Solidarity with those less fortunate is more important than ever, especially at a time when the global economic crisis has pushed an estimated 64 million more people into poverty, says Secretary-General Ban Ki-moon.
The Secretary-General’s message comes on International Human Solidarity Day, observed on 20 December, which highlights the importance of acting in common cause on behalf of society’s most vulnerable people.
One of the most far-reaching expressions of this principle, noted Mr. Ban, is found in the Millennium Declaration, in which Member States include solidarity as one of the fundamental values essential to international relations in the 21st century.
The Declaration states that “global challenges must be managed in a way that distributes the costs and burdens fairly in accordance with basic principles of equity and social justice. Those who suffer or who benefit least deserve help from those who benefit most.”
It also defines the set of anti-poverty targets known as the Millennium Development Goals (MDGs), which include slashing poverty, hunger and environmental degradation and improving health and access to education, all by 2015.
“This year’s review of progress towards the Goals, including at the Millennium Development Goals Summit, showed tangible evidence of Governments, non-governmental organizations, philanthropies, the private sector and the United Nations working in solidarity,” said Mr. Ban.
Many countries are on track to halve the proportion of people living in extreme poverty by 2015, school enrolment has increased, more girls are attending school and diseases are better controlled.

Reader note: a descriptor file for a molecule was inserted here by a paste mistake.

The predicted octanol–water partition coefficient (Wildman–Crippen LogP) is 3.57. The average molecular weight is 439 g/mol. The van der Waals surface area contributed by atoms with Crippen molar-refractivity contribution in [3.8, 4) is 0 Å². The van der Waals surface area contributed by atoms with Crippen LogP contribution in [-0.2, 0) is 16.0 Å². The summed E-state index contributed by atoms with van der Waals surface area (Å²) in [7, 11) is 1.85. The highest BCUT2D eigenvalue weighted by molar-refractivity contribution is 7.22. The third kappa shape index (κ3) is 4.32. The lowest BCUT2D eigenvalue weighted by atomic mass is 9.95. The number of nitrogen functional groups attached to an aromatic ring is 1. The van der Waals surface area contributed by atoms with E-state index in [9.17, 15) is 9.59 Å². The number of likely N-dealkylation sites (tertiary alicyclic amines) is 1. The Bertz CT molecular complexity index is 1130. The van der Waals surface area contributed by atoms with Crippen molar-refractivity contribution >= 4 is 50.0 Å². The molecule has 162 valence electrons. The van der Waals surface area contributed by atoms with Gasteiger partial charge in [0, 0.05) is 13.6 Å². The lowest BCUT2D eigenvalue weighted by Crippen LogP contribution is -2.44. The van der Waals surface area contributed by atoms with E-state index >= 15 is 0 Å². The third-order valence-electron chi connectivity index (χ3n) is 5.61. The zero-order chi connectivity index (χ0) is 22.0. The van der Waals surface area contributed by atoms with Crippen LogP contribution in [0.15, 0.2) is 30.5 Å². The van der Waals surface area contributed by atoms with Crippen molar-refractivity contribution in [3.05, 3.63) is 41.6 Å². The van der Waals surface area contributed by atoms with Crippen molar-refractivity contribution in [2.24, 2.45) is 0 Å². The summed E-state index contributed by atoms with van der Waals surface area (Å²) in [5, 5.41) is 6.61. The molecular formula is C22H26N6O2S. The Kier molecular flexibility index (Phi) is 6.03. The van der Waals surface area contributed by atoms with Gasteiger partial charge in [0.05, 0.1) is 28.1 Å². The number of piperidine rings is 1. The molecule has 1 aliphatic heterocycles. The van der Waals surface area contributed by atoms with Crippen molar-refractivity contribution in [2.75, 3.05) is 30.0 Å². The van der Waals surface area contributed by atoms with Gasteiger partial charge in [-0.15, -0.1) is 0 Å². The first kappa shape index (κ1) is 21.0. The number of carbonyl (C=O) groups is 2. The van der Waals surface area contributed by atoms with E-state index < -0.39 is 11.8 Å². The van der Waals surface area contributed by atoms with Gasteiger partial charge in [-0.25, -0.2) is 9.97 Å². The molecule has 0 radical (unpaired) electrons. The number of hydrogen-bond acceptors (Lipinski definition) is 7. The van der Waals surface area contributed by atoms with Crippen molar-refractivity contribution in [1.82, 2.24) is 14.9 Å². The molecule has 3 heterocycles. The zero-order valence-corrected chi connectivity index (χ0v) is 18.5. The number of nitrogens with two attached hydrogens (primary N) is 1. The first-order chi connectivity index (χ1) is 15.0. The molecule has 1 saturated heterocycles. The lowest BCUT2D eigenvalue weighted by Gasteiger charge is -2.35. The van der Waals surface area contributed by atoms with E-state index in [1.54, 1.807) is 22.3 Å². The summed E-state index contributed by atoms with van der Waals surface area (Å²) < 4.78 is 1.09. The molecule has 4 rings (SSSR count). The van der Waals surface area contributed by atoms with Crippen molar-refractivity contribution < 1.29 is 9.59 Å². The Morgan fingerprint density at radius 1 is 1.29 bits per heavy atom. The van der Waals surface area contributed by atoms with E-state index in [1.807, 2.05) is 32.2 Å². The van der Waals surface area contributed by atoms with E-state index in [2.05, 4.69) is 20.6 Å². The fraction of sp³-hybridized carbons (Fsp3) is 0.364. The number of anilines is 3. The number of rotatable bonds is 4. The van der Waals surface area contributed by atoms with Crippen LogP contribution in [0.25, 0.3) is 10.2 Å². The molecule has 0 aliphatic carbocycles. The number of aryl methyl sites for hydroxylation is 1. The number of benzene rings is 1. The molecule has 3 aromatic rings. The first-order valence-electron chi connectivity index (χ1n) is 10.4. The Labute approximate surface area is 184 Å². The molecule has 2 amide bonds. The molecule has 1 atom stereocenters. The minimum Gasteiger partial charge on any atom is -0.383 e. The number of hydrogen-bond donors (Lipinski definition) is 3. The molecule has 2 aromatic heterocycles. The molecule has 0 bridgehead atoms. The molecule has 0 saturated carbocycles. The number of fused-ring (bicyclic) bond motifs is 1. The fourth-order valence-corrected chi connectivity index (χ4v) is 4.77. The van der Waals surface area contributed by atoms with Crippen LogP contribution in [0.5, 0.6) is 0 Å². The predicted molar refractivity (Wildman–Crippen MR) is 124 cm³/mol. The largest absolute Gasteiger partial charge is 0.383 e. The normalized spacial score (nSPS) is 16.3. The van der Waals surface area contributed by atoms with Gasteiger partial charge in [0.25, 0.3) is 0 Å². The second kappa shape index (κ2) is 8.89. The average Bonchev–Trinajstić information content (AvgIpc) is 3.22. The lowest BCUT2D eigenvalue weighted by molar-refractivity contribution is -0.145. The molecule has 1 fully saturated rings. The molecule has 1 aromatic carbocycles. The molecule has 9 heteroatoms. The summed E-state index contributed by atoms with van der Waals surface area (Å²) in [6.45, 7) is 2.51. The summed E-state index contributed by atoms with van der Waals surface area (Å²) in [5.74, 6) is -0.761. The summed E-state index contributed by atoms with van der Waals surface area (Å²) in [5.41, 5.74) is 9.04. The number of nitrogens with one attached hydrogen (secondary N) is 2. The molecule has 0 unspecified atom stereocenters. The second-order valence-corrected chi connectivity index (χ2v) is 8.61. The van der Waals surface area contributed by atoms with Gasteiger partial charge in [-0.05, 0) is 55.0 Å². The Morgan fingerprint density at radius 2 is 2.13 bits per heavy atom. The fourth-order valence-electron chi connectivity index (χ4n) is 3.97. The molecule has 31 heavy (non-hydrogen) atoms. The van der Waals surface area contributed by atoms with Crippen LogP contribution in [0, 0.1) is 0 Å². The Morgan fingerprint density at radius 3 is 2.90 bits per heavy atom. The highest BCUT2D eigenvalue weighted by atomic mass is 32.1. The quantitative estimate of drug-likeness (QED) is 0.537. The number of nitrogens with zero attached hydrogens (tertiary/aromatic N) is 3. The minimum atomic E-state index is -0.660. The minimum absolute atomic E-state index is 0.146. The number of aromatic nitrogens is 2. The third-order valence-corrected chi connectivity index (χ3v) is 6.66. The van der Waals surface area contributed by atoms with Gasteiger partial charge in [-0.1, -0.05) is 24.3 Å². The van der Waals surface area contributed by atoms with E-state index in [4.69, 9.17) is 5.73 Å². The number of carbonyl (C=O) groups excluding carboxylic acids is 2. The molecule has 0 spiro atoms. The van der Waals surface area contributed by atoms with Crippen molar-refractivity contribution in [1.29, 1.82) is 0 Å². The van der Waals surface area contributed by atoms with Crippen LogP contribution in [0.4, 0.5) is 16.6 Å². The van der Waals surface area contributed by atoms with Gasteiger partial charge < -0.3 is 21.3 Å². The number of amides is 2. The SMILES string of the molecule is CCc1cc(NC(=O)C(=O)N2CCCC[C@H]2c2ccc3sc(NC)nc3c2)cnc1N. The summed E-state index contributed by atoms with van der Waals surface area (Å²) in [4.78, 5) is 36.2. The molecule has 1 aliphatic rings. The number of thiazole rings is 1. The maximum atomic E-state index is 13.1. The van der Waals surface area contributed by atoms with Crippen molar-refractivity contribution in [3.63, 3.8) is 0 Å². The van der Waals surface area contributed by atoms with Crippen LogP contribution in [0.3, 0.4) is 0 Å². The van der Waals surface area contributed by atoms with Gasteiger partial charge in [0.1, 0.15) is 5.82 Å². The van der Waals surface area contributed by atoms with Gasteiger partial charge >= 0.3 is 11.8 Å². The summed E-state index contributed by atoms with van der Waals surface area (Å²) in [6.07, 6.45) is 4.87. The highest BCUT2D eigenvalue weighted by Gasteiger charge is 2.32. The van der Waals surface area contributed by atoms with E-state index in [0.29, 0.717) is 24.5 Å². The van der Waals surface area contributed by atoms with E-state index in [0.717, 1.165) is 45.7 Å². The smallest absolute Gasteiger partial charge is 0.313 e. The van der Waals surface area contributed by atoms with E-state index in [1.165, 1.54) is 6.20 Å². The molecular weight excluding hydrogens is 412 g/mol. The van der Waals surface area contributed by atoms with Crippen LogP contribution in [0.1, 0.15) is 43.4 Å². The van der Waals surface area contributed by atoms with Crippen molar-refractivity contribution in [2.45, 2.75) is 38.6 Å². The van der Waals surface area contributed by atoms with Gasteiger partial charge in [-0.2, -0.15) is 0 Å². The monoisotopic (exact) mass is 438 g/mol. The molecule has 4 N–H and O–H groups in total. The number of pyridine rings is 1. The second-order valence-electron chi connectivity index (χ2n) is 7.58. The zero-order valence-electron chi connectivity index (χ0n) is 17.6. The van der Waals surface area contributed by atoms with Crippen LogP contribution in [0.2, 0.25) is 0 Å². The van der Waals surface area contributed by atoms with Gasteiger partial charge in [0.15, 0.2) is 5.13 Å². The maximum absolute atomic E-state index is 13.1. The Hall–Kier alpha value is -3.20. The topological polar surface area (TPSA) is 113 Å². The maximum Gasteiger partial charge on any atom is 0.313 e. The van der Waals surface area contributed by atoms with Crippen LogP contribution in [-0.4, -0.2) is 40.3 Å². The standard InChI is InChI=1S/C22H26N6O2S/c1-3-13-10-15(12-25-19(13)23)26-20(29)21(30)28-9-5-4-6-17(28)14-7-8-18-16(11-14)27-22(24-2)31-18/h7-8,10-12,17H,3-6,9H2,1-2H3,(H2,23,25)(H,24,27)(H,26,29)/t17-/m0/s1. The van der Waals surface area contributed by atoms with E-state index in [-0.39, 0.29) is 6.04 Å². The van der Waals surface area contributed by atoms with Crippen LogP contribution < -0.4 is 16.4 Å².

“Despite these encouraging signs, deep disparities remain, among and within countries,” Mr. Ban stated. “Furthermore, hard-fought development gains have been jeopardized by economic and financial upheaval, volatility in food prices and energy markets, and the impacts of natural disasters and climate change.”
In addition to the 64 million people thrust into poverty due to the global economic crisis, unemployment is up by more than 30 million since 2007.
“On this International Human Solidarity Day, let us pledge – as nations and as individuals – to reach out to our neighbours,” said the Secretary-General.
“Let us live our daily lives in solidarity with those less fortunate than us – the poor, the sick and elderly, those enduring abuse, discrimination or violations of their rights – and thereby build a better world for all.”